As soon as he could talk, he began to ask his parents and everyone else all interminable whats, whys, whens, and wheres. His strangely inquisitive, inattentive, and rebellious character also meant growing up and doing things – and annoyingly – his own way. That too made him a difficult and uncontrollable child. Little wonder, his expulsion from kindergarten was done to prevent further collision with a world never prepared to receive this rare mind.
Thomas A. Edison, therefore, had no option but to be taught at home – and luckily by his own mother, who happened to be a teacher herself. Learning things his way brought out the very best in him. While other boys played, Tom remained intensely bookish. So immensely absorbed was he in intellectual curiosity that a sudden deafness striking him at the age of 12 was rather received by him as advantage, especially because it allowed him to completely concentrate without distraction. Enjoying his long loneliness meant having to learn everything learnable.
Having to fend for himself made him a wanderer, daily traveling to Detroit on his own device also meant taking refuge in the library, where he read the entire library. Given that of the books and laboratory apparatus were out of his reach, saving for them, meant starving, and wandering with broken shoes and tattered winter overcoat as if an insane teenager.
But did what people say and believe ever mattered to him? In fact, the more he failed the more resolute and fanatical he remained toward his life’s mission. This was because he knew it from the onset that his ambitious life adventure was going to first get messier before it could get better.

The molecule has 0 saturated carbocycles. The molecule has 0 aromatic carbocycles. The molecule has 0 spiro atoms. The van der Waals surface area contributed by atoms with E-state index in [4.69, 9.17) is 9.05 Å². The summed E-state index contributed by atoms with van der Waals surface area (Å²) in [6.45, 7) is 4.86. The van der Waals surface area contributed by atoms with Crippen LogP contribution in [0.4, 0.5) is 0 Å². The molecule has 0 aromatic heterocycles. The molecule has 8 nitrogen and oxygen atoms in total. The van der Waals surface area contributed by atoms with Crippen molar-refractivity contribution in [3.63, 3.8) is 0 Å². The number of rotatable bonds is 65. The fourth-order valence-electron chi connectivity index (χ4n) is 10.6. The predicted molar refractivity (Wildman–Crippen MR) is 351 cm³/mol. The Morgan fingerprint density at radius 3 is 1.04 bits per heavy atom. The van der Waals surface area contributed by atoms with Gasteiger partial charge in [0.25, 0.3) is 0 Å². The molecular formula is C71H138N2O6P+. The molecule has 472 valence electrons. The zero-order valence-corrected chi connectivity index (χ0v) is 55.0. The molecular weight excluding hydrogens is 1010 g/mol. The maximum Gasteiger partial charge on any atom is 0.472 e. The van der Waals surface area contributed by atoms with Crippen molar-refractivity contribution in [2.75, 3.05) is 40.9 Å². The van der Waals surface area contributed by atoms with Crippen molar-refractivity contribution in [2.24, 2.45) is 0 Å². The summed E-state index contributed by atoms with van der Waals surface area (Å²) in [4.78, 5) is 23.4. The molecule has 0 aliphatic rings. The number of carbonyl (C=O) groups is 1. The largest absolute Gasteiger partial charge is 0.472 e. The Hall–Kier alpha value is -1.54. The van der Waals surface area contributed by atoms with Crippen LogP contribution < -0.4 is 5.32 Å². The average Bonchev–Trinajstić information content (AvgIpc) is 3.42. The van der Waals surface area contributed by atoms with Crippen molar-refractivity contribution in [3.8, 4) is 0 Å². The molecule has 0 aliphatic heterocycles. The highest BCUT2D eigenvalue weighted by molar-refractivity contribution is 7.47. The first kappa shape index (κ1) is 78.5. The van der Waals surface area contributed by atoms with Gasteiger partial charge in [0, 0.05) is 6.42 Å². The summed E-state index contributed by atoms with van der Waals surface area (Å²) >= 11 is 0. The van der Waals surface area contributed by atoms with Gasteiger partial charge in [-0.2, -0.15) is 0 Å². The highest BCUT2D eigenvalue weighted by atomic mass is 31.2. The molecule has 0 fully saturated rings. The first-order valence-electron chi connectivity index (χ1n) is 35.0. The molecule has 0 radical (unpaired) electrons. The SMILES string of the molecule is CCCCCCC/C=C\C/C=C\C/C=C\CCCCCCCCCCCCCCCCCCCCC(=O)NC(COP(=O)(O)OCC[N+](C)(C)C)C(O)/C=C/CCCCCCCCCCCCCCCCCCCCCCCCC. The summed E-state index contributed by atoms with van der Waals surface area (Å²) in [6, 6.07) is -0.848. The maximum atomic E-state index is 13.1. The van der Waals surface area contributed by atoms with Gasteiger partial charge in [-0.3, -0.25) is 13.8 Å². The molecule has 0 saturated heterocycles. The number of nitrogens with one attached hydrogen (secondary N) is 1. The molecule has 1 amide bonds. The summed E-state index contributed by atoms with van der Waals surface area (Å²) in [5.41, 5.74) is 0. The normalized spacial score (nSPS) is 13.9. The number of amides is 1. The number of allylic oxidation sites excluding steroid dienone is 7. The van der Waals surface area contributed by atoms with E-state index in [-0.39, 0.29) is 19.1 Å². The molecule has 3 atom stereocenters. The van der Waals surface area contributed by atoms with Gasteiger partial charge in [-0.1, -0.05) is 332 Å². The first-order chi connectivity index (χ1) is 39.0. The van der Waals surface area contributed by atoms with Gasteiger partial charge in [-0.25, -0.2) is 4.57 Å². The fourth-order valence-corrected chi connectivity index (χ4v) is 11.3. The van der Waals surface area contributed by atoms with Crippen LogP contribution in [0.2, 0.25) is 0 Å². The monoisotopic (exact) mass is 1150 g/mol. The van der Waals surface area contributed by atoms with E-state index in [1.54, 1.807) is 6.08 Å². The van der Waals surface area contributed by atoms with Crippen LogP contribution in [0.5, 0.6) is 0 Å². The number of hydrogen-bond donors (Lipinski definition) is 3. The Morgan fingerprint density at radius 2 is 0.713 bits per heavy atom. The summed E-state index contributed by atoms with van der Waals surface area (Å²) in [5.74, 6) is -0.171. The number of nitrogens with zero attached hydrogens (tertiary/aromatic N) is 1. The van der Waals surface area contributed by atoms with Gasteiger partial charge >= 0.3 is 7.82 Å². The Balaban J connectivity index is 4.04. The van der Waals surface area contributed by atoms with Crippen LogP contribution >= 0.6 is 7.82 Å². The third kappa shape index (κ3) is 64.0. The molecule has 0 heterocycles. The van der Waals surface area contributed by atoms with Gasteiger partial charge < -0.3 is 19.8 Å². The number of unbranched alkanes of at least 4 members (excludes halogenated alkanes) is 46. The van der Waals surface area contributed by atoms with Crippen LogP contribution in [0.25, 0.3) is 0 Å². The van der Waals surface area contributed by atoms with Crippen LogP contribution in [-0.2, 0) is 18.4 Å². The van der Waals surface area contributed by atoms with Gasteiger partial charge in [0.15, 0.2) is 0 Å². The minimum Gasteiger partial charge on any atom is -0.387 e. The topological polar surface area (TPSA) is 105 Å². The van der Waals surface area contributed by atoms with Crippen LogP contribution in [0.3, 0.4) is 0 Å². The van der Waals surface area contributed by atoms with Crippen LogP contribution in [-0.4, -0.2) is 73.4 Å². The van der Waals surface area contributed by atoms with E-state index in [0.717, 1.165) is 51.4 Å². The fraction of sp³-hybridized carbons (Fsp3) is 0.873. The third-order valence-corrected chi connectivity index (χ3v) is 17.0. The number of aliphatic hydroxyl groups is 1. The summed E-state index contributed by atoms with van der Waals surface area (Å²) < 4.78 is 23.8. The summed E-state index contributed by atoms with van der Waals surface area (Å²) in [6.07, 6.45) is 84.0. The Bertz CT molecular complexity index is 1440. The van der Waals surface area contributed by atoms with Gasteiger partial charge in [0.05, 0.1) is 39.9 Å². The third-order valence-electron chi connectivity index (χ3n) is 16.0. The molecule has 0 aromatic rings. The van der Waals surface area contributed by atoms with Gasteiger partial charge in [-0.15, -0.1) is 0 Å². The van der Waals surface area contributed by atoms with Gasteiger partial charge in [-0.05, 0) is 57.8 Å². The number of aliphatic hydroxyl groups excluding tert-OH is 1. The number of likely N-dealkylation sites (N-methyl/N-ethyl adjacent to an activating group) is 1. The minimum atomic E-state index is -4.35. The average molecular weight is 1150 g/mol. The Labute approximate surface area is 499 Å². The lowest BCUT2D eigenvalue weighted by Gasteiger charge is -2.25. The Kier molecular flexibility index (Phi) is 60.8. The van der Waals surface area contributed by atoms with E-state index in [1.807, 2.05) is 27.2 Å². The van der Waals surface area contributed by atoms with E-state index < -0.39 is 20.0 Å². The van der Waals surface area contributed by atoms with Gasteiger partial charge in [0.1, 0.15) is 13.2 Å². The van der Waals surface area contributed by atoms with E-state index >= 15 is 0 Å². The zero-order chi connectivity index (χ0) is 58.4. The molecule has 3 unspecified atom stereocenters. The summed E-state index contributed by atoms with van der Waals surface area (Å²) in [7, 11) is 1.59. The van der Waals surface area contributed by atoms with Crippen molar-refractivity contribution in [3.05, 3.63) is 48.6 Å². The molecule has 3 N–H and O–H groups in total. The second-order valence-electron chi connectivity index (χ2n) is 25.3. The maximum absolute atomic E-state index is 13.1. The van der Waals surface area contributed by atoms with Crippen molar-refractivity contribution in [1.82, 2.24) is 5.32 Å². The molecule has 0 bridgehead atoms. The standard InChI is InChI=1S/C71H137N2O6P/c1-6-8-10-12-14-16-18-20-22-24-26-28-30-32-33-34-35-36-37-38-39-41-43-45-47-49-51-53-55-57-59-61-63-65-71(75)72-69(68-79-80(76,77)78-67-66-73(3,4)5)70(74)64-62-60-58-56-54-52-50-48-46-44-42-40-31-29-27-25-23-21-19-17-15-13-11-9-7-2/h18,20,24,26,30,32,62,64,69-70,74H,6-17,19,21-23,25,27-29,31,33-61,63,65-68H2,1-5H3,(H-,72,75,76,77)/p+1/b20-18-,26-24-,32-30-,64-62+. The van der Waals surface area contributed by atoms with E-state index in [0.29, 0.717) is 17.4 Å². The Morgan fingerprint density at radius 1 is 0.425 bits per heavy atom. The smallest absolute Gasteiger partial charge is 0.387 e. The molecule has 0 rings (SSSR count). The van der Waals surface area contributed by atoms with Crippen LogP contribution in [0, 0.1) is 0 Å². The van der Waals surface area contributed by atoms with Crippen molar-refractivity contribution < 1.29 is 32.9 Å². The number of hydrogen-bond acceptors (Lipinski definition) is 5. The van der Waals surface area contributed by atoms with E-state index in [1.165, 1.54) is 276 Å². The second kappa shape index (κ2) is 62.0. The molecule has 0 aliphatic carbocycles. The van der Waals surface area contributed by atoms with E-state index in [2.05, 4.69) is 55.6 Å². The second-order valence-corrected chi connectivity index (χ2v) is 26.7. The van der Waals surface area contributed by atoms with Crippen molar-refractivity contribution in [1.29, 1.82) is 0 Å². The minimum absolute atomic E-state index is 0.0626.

In other words, not only had hard times toughened him. Having learned so in such a short period of time not only reinforced his rare individualist traits. It also turned him into a virtual thinking machine, a machine obsessed with reinventing world. Capturing flashes of ideas as they came made him to always have his notebook and pen handy.
Besieged by all sorts of strange ideas, he began seeing many mysterious things other humans could hardly see. It was these mysteries that soon turned Tom into an inventor maniac – from lightening the world with his bulbs to telegraphic evacuation of data electronically.
Soon, this starved, insane and ruined-looking, bankrupted and exploited wanderer had to leave Boston for New York City where he arrived hopeless and penniless. And without any option but to sleep on dirty floor of Western Union equipment workshop, he remained for months forgotten until an extensive electrical failure of Western Union’s stock printer equipment forced the world to discover his rare gifts.
Consequently, Western Union not only hired him as its master technician, overseeing maintenance, but also agreed to pay this curiously ego-driven inventor-scientist more money than anyone had ever earned before working for an organization. Such huge earning meant that finally Edison’s time had come, including having money to establish an Edison Menlo Park Laboratory. Besides electrical bulb technology perfected here, the entire generating dynamos and electrical wiring systems to light the world were invented and engineered.
Even with such huge successes, Edison still had neither a home of his own other than his workroom, nor a wife. And even when he eventually married his secretary, Edison never stopped working as long as 20 hours daily, spending most of the entire night in his laboratory. Knowing work as his only hobby, his wife Mary, never bothered him with matters that bothered on domesticity.
From one wonder to another wonder, soon his Menlo Park Laboratory gave birth to a new giant company, ‘General Electric,’ a world leader in electrical appliances and equipment manufacturing. Now increasingly international scientific celebrity, Edison began to speak out, disdaining nonscientific men, and publicly arguing, “I wouldn’t give a penny an ordinary college graduate, except those from institutions of technology like the Massachusetts Institute of Technology..”
And putting his words to action, he flatly refused his children from going to any other university than the Massachusetts Institute of Technology, which he strongly argued was the only university that focused on transforming the world scientifically and technologically.